Throughout her life she has been an accomplished producer of traditional handicrafts made from bush products such as Pandanus fibres and Hibiscus bark woven into string and in 2005 she took the art world by surprise when she wandered into the Mornington Island Arts and Crafts centre and picked up a brush.

On her 4th visit into the Mornington Island Arts and Crafts centre, Sally started to draw on paper.

The art centre coordinator at the time quickly asked her if she wanted to try a canvas and some paint and gave her a small 30cm x 45cm stretched canvas which she painted using a combination of acrylic and chalk pastel.

When she had finished it was obvious that she had that something special that would set her apart.

Her work was so colourful and appealed straight away.

Sally grew more confident as the months went by, her canvases got larger and larger, her use of colour more bold and her abandonment more pronounced, but it wasn’t till after her first solo exhibition in Brisbane at the end of 2005 that she really came of age as an artist.

Her first trip to a capital city, seeing her work on the gallery wall and meeting all the people on the opening night, who told how much they loved her work and having a state line do a short story on ABC TV, all helped her to believe in herself.

Over the subsequent five to seven years she has achieved more than most artists do if they have painted for a lifetime and her work is on public display across Australia.

While the images hold deep significance to Gabori, her peers and family, the broad fascination with her work and artistic development stems, for the wider public, from her unique subject matter.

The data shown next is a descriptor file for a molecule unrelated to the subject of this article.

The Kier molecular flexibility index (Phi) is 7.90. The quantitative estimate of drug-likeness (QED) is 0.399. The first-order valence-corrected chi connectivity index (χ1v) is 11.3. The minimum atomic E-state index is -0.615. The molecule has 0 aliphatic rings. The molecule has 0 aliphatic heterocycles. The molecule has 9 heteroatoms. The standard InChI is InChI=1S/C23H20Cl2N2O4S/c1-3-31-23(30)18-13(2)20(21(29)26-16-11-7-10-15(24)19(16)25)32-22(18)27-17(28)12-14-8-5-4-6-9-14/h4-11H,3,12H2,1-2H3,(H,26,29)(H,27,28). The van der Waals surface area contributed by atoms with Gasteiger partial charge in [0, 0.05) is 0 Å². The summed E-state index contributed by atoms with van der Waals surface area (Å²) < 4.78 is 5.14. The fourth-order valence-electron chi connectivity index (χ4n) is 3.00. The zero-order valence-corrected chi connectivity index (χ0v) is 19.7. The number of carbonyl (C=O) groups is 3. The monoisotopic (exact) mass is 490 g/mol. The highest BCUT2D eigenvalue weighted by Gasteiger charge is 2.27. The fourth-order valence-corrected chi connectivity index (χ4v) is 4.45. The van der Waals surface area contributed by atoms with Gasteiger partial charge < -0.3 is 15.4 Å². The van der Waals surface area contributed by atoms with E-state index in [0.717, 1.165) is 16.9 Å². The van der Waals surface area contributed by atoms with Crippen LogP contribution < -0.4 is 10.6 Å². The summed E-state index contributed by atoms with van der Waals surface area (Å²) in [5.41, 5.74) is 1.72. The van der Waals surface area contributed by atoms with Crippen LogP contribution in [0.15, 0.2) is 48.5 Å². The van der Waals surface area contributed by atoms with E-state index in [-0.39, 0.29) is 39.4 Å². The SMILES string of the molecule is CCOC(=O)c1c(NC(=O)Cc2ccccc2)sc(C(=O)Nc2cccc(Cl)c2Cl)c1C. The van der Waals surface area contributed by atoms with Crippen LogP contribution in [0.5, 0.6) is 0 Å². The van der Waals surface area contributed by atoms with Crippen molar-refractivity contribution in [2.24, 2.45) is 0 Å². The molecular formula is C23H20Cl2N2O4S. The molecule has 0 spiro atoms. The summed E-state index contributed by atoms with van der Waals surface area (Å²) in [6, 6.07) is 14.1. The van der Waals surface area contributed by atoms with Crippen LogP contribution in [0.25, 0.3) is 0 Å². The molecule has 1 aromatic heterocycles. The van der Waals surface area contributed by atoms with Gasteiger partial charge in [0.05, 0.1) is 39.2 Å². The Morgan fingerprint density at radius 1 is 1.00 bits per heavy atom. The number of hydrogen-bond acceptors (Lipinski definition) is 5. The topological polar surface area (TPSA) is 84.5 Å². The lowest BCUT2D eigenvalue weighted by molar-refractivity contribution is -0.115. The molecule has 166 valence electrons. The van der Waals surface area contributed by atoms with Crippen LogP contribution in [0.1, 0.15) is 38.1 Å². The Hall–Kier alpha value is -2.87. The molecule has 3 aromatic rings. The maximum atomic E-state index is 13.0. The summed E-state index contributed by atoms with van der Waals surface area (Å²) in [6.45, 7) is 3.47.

Many of her works, as captured in their titles, are of the country in which she and her family grew up.

From the moment she first picked up a paintbrush, Gabori has been recording her Kaiadilt country—her land—and its stories.

In Barramundi Story she tells a story of her costal upbringing and life through the bold lines and rich layering of black and white.

The importance of her culture and its stories, combined with her love of paint, have enabled Gabori to produce, for the past seven years, a distinct, influential and acclaimed body of work.

For generations, her country and people have been a muted voice in Australian indigenous history and culture.

Through the boldness of her paintings, this woman, her family, traditions and stories are silent no longer.

Recent, Sally at the ripe old age of 89 years, won the inaugural Rockhampton Art Gallery $50,000 Gold Award.

The latest of a whole host of awards which she is destined to add to, health permitting in the coming years!

.